Cliff’s Answer

    Unless someone files Exceptions to the Auditor's Report and/or an appeal, this should be the end of the foreclosure case for you, assuming that, as you state, you have been discharged in a Bankruptcy proceeding from any personal liability for any deficiency.

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  • What does it mean when the Auditors Account or Report is Ratified?

    I am going through a foreclosure in Baltimore County and the latest update on the case is Auditors Account or Report is Ratified. Previous to this entry I spoke with a lawyer and he said to wait until the case is further along to hire representa...

    Cliff’s Answer

    Without knowing what it is you wish to accomplish it is difficult to know what your next step should be. If you are an "interested person" you should have received a copy of the Auditor's proposed report and an indication that you had a right to object by filing exceptions or filing a claim should there be funds available for that purpose.

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  • What does affidavit of mail deliverly mean

    living in house that in process of foreclosure.I get a letter stating a forclosure sale of the property may occur at any time after 45 day from this letter the letter came on May 16,2014.I went on line and seen yes they been to court .This what th...

    Cliff’s Answer

    In a Maryland foreclosure, occupants of the residential property are entitled to certain notices and have statutory rights that go beyond anything that may be in your lease with your landlord. In addition, I highly recommend you IMMEDIATELY seek the advice of attorney who is well versed in this area of the law and not wait until after the foreclosure.

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  • Can the foreclosure of a home that effects the water of another home be allowed. Both houses are on one line and meter.

    What kind of remedy or action could be taken?

    Cliff’s Answer

    Your question raises many issues. Are the houses on separate lots? Does the deed of trust or mortgage cover both houses? If both houses are on the same lot then the foreclosure on just one may result in an illegal subdivision. As you can see, much more information is required in order to answer you question. This would require a careful review of the controlling deed of trust and status of title to the property(s) for which I suggest you retain an attorney experienced in this area of the law.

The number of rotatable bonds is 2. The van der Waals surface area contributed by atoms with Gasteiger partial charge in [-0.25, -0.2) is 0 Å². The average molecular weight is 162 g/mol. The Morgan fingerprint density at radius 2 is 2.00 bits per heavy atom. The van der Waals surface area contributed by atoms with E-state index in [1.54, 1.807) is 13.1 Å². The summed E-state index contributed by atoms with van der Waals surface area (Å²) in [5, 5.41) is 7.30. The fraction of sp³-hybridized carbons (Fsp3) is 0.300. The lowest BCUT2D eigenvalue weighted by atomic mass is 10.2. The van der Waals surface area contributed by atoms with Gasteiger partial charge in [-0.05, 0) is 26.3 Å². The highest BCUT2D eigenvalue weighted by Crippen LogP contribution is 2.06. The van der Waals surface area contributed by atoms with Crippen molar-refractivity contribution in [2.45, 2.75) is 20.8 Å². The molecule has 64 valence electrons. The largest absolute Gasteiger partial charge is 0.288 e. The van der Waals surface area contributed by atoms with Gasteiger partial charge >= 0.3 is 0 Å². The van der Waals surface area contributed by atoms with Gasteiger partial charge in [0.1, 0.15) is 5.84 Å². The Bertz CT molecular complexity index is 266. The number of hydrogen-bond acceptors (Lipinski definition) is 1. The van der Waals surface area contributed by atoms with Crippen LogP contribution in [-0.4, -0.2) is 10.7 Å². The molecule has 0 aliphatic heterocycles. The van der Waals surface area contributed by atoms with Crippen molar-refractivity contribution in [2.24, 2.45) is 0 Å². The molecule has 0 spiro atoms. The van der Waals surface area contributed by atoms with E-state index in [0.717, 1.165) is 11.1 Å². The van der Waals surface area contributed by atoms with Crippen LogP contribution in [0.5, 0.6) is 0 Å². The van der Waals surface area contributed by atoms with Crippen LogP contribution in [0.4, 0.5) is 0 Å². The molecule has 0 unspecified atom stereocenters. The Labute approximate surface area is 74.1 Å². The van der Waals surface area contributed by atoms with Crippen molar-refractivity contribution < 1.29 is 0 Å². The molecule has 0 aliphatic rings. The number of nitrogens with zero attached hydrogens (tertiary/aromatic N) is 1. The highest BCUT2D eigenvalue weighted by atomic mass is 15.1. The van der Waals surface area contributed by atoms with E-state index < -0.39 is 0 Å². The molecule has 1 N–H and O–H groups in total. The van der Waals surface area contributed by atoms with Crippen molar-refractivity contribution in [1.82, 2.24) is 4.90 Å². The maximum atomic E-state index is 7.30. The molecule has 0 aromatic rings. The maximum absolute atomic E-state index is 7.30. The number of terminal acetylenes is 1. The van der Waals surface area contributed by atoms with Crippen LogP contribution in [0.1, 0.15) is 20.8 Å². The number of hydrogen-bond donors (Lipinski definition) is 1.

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  • Commercial property was foreclosed on and bank changed locks without notice and before the sale was ratified. Is this legal?

    This property is located in Maryland.

    Cliff’s Answer

    The security document, typically called a Deed of Trust, may allow for such action under applicable Maryland law. You need to have this document reviewed by an attorney with experience in commercial real estate foreclosures.

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  • I received a Ratification of Sale. Court documents state the auction took place on 2/3/2014. I was there. No Bids were made.

    The bid started at $350K. No bids were made and the property was remanded back to the lender. Court documents state that a bid of $348K was won by ??? the highest bidder. This is not true. I was there. Can they transfer title in that manner, i.e.,...

    Cliff’s Answer

    I recommend that you get a copy of both the Report of Sale and Affidavit of Purchaser from the court file in order to determine if what is being represented to the Court is different from what you recall. Since the Court already has ratified the sale there are issues of intrinsic versus extrinsic fraud that you would need to have a MD lawyer evaluate for you to determine what course of action(s) you may have available to you at this juncture if not properly reported.